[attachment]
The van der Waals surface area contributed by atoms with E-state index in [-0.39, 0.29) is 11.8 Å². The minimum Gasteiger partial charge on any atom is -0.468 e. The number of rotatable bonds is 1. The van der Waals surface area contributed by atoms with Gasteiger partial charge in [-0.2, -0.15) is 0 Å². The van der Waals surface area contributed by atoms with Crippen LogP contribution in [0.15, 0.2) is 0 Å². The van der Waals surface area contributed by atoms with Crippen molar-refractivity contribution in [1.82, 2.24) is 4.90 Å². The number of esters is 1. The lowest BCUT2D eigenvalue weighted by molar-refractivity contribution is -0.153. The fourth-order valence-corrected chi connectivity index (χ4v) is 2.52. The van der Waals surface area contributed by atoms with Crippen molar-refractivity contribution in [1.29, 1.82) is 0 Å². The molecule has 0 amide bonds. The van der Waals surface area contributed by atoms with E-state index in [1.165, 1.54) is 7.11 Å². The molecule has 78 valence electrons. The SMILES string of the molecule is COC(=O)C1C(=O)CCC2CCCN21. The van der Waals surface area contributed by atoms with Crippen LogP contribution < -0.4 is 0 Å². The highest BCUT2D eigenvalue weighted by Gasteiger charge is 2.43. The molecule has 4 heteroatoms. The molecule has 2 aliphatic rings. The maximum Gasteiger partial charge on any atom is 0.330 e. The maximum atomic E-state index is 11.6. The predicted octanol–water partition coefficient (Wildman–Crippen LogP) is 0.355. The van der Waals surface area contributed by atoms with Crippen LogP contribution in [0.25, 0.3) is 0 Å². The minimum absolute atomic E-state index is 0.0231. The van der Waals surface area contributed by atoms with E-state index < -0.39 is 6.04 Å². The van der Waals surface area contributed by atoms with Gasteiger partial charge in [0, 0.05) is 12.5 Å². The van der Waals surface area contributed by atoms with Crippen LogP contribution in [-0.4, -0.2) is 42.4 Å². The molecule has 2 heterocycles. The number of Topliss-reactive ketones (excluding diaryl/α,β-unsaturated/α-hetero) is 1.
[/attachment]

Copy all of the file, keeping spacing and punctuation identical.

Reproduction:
The van der Waals surface area contributed by atoms with E-state index in [-0.39, 0.29) is 11.8 Å². The minimum Gasteiger partial charge on any atom is -0.468 e. The number of rotatable bonds is 1. The van der Waals surface area contributed by atoms with Gasteiger partial charge in [-0.2, -0.15) is 0 Å². The van der Waals surface area contributed by atoms with Crippen LogP contribution in [0.15, 0.2) is 0 Å². The van der Waals surface area contributed by atoms with Crippen molar-refractivity contribution in [1.82, 2.24) is 4.90 Å². The number of esters is 1. The lowest BCUT2D eigenvalue weighted by molar-refractivity contribution is -0.153. The fourth-order valence-corrected chi connectivity index (χ4v) is 2.52. The van der Waals surface area contributed by atoms with Crippen molar-refractivity contribution in [1.29, 1.82) is 0 Å². The molecule has 0 amide bonds. The van der Waals surface area contributed by atoms with E-state index in [1.165, 1.54) is 7.11 Å². The molecule has 78 valence electrons. The SMILES string of the molecule is COC(=O)C1C(=O)CCC2CCCN21. The van der Waals surface area contributed by atoms with Crippen LogP contribution < -0.4 is 0 Å². The highest BCUT2D eigenvalue weighted by Gasteiger charge is 2.43. The molecule has 4 heteroatoms. The molecule has 2 aliphatic rings. The maximum Gasteiger partial charge on any atom is 0.330 e. The maximum atomic E-state index is 11.6. The predicted octanol–water partition coefficient (Wildman–Crippen LogP) is 0.355. The van der Waals surface area contributed by atoms with Crippen LogP contribution in [0.25, 0.3) is 0 Å². The minimum absolute atomic E-state index is 0.0231. The van der Waals surface area contributed by atoms with E-state index < -0.39 is 6.04 Å². The van der Waals surface area contributed by atoms with Gasteiger partial charge in [0, 0.05) is 12.5 Å². The van der Waals surface area contributed by atoms with Crippen LogP contribution in [-0.4, -0.2) is 42.4 Å². The molecule has 2 heterocycles. The number of Topliss-reactive ketones (excluding diaryl/α,β-unsaturated/α-hetero) is 1.